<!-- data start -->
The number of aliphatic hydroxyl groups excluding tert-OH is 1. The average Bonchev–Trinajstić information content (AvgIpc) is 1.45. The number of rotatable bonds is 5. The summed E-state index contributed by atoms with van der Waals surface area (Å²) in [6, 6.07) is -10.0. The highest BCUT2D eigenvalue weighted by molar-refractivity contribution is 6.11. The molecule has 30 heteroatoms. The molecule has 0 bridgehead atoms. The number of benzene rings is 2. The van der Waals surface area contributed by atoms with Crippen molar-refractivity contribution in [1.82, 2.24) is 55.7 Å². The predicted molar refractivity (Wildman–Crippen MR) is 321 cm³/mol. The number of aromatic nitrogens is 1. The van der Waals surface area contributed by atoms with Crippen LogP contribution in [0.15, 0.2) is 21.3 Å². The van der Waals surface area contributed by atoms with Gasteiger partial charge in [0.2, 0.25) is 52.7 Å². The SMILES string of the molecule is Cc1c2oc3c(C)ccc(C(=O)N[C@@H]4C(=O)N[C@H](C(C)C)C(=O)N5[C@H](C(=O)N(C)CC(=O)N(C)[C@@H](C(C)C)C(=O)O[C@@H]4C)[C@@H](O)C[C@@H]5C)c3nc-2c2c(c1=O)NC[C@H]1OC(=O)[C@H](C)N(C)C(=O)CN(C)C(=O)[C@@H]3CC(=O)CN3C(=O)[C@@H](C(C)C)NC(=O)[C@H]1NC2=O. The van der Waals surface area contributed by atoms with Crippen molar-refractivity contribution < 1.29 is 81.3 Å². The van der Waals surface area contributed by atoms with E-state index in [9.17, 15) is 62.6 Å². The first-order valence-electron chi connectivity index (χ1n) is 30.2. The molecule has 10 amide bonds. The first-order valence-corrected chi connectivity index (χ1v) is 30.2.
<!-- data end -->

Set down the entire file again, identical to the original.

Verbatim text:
The number of aliphatic hydroxyl groups excluding tert-OH is 1. The average Bonchev–Trinajstić information content (AvgIpc) is 1.45. The number of rotatable bonds is 5. The summed E-state index contributed by atoms with van der Waals surface area (Å²) in [6, 6.07) is -10.0. The highest BCUT2D eigenvalue weighted by molar-refractivity contribution is 6.11. The molecule has 30 heteroatoms. The molecule has 0 bridgehead atoms. The number of benzene rings is 2. The van der Waals surface area contributed by atoms with Crippen molar-refractivity contribution in [1.82, 2.24) is 55.7 Å². The predicted molar refractivity (Wildman–Crippen MR) is 321 cm³/mol. The number of aromatic nitrogens is 1. The van der Waals surface area contributed by atoms with Crippen LogP contribution in [0.15, 0.2) is 21.3 Å². The van der Waals surface area contributed by atoms with Gasteiger partial charge in [0.2, 0.25) is 52.7 Å². The SMILES string of the molecule is Cc1c2oc3c(C)ccc(C(=O)N[C@@H]4C(=O)N[C@H](C(C)C)C(=O)N5[C@H](C(=O)N(C)CC(=O)N(C)[C@@H](C(C)C)C(=O)O[C@@H]4C)[C@@H](O)C[C@@H]5C)c3nc-2c2c(c1=O)NC[C@H]1OC(=O)[C@H](C)N(C)C(=O)CN(C)C(=O)[C@@H]3CC(=O)CN3C(=O)[C@@H](C(C)C)NC(=O)[C@H]1NC2=O. The van der Waals surface area contributed by atoms with Crippen molar-refractivity contribution < 1.29 is 81.3 Å². The van der Waals surface area contributed by atoms with E-state index in [9.17, 15) is 62.6 Å². The first-order valence-electron chi connectivity index (χ1n) is 30.2. The molecule has 10 amide bonds. The first-order valence-corrected chi connectivity index (χ1v) is 30.2.